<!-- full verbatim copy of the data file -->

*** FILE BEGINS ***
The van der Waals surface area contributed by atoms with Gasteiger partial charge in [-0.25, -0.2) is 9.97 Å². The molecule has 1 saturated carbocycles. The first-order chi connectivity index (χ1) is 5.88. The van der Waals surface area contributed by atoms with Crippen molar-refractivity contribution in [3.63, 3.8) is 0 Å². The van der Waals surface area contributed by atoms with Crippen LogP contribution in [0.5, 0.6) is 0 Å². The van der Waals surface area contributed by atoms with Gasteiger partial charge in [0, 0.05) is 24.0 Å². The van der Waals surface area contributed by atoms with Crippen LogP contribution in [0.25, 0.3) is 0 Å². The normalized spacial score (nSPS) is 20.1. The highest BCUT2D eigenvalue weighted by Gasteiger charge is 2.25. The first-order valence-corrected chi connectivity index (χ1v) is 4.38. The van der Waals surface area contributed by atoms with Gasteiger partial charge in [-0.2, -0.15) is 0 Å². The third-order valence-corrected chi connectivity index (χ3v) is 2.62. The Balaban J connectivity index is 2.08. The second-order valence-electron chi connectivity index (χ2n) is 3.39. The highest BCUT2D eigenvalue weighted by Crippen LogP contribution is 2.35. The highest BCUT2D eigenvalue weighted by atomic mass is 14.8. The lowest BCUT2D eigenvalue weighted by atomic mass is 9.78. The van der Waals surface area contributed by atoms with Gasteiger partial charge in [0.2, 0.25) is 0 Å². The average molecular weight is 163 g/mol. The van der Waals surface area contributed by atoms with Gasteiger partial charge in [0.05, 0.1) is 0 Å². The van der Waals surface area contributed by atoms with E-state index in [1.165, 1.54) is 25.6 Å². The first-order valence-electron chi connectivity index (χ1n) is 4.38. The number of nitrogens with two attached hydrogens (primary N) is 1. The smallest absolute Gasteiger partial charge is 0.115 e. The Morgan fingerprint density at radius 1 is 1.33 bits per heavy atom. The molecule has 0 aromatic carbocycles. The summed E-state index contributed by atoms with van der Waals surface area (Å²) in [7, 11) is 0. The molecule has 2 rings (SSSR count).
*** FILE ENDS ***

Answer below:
The van der Waals surface area contributed by atoms with Gasteiger partial charge in [-0.25, -0.2) is 9.97 Å². The molecule has 1 saturated carbocycles. The first-order chi connectivity index (χ1) is 5.88. The van der Waals surface area contributed by atoms with Crippen molar-refractivity contribution in [3.63, 3.8) is 0 Å². The van der Waals surface area contributed by atoms with Crippen LogP contribution in [0.5, 0.6) is 0 Å². The van der Waals surface area contributed by atoms with Gasteiger partial charge in [0, 0.05) is 24.0 Å². The van der Waals surface area contributed by atoms with Crippen LogP contribution in [0.25, 0.3) is 0 Å². The normalized spacial score (nSPS) is 20.1. The highest BCUT2D eigenvalue weighted by Gasteiger charge is 2.25. The first-order valence-corrected chi connectivity index (χ1v) is 4.38. The van der Waals surface area contributed by atoms with Gasteiger partial charge in [-0.2, -0.15) is 0 Å². The third-order valence-corrected chi connectivity index (χ3v) is 2.62. The Balaban J connectivity index is 2.08. The second-order valence-electron chi connectivity index (χ2n) is 3.39. The highest BCUT2D eigenvalue weighted by Crippen LogP contribution is 2.35. The highest BCUT2D eigenvalue weighted by atomic mass is 14.8. The lowest BCUT2D eigenvalue weighted by atomic mass is 9.78. The van der Waals surface area contributed by atoms with Gasteiger partial charge in [0.2, 0.25) is 0 Å². The average molecular weight is 163 g/mol. The van der Waals surface area contributed by atoms with Gasteiger partial charge in [0.05, 0.1) is 0 Å². The van der Waals surface area contributed by atoms with E-state index in [1.165, 1.54) is 25.6 Å². The first-order valence-electron chi connectivity index (χ1n) is 4.38. The number of nitrogens with two attached hydrogens (primary N) is 1. The smallest absolute Gasteiger partial charge is 0.115 e. The Morgan fingerprint density at radius 1 is 1.33 bits per heavy atom. The molecule has 0 aromatic carbocycles. The summed E-state index contributed by atoms with van der Waals surface area (Å²) in [7, 11) is 0. The molecule has 2 rings (SSSR count).